I made mine using mostly recycled crayon wrappers, but any paper will work, junk mail, magazines, etc.
All you need is:
plastic wrap or plastic grocery bag
plastic or glass bowl
a towel, or felt squares
Teachers! Did you use this instructable in your classroom?
Add a Teacher Note to share how you incorporated it into your lesson.
Step 1: Soak Paper
Everyone is making recycled crayons to use those leftover nubs. To recycle even further, I found something to do with those bits of paper the nubs come in. Of course once you start making crayons, it's hard to stop. I bought ... a few packs of crayons to do this with, so I had a lot of wrappers. If you don't have any, that's fine, just use what ever scrap paper you have lying around.
I divided the wrappers by color. If you don't want to separate by colors, that's fine, it comes out a little grayish, but looks awesome with some glitter thrown in.
Rip the paper into bits, squares around 1 inch work good, but they can be a little bigger or smaller. Soak the paper overnight. I used empty jars, so I could put one color in each.
Step 2: Cover Bowl
Use the plastic wrap or grocery bag to cover the outside of the bowl. You are going to use it as a mold for your new bowl. You need to make sure the sides over lap to the inside of the bowl. Use the tape to attach the plastic.
Step 3: Blend Paper
Pour the paper that has been soaking, and the water, into an old blender. Using pulse, blend the mixture until you get a big pulpy mess. The more you blend it, the more it looks like pulp. The less you blend it, the more pieces you get where you can tell what they useed to be.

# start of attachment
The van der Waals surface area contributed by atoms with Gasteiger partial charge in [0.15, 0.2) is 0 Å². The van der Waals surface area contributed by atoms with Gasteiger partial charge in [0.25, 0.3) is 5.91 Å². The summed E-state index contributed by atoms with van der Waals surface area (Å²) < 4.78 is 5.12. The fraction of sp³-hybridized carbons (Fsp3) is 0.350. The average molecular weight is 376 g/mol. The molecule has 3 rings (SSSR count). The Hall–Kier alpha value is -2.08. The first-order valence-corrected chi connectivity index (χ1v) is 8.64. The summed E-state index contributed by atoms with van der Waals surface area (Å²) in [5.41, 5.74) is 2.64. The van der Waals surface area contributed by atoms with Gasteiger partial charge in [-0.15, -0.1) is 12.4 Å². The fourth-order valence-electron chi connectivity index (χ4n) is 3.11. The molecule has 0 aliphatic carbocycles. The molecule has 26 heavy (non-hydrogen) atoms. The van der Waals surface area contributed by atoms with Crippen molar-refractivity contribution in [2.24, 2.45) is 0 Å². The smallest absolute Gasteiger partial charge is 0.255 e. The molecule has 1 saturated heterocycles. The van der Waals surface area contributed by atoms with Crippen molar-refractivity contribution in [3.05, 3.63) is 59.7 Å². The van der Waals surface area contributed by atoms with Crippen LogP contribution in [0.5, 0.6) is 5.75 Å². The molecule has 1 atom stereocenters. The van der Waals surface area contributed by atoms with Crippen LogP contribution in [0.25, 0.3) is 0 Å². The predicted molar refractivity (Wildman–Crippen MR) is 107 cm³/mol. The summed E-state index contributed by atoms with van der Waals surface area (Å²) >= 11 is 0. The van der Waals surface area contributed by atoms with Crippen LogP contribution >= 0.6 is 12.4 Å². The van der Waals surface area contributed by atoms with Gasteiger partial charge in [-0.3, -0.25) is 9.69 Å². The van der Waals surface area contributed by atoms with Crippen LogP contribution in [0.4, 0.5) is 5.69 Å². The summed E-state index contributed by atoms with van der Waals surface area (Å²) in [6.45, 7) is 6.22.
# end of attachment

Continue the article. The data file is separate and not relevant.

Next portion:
Step 4: Mold Your Bowl
As a safety precaution, I suggest pouring the mixture into another bowl, so you are not reaching into the blender. The blades at the bottom are sharp.
Put your bowl on top of your towels or felt squares. I used felt, because the soak up water really well. I remember using them when I used a similar method to this to make homemade paper in art class.
Get a handful of the pulp and squeeze out some of the water. It's kind of trail and error. If you leave too much water in it, the pulp won't stick to the bowl, and just slides down the side. If you don't leave enough water in it, it just kind of falls off the bowl. Either way, too much or too little, you can throw it back in the water and start again.
Put the pulp on the bowl. You can make patterns, a solid color, or random sections of colors. Just remember, this first layer is going to be the inside of the bowl.
Step 5: Repeat
The bowl really needs 2 layers, 1 layer isn't thick enough and breaks apart easily.
I let the first layer dry for about an hour and then put on the second layer. My second layer was all the paper I had left over mixed together, so it is kind of grey. I mixed in some embossing glitter to the pulp. I also sprinkled it with more glitter after the pulp was on the bowl.
Step 6: Let Dry
Put the bowl somewhere out of the way so it can dry. It usually takes about 2 days for the outside to dry. You'll be able to touch it to fell if it is dry.
Step 7: Remove the Bowl
Flip the bowl over and un-tape the bag from the bowl. Slip the plastic bowl out. Slowly peel the plastic bag away from the paper bowl. The inside of the new bowl will still be wet.
Step 8: Let Dry (again)
The inside of the bowl still needs to dry, and does so much faster after the plastic bowl is taken out. Be careful not to be too rough with the bowl until it is all the way dry, after that, they are pretty durable.
This should go without saying, but don't get the new bowl wet. You can use it as a catch all for change in the bed room, or to put your keys in, by the front door. The one thing you can not use it for, is to eat out of.
I filled my bowl with hairbows for my niece. Now she has new hairbows, and a place to keep them.